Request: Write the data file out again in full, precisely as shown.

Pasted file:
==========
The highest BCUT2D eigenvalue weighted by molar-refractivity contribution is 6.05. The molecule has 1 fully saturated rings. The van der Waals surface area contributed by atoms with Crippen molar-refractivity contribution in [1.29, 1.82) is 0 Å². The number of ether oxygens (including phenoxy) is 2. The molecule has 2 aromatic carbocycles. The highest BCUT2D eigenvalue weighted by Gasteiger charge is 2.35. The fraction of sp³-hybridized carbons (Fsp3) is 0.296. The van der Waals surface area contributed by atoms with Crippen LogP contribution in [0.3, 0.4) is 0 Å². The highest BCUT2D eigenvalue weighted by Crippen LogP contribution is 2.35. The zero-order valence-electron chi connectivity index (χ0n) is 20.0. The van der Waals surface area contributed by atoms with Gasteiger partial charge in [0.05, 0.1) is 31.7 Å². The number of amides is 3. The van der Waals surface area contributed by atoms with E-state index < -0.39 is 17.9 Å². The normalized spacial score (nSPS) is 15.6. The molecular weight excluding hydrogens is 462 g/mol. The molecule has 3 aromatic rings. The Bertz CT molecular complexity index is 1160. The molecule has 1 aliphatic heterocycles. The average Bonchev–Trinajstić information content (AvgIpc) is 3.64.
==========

The highest BCUT2D eigenvalue weighted by molar-refractivity contribution is 6.05. The molecule has 1 fully saturated rings. The van der Waals surface area contributed by atoms with Crippen molar-refractivity contribution in [1.29, 1.82) is 0 Å². The number of ether oxygens (including phenoxy) is 2. The molecule has 2 aromatic carbocycles. The highest BCUT2D eigenvalue weighted by Gasteiger charge is 2.35. The fraction of sp³-hybridized carbons (Fsp3) is 0.296. The van der Waals surface area contributed by atoms with Crippen LogP contribution in [0.3, 0.4) is 0 Å². The highest BCUT2D eigenvalue weighted by Crippen LogP contribution is 2.35. The zero-order valence-electron chi connectivity index (χ0n) is 20.0. The van der Waals surface area contributed by atoms with Gasteiger partial charge in [0.05, 0.1) is 31.7 Å². The number of amides is 3. The van der Waals surface area contributed by atoms with E-state index < -0.39 is 17.9 Å². The normalized spacial score (nSPS) is 15.6. The molecular weight excluding hydrogens is 462 g/mol. The molecule has 3 aromatic rings. The Bertz CT molecular complexity index is 1160. The molecule has 1 aliphatic heterocycles. The average Bonchev–Trinajstić information content (AvgIpc) is 3.64.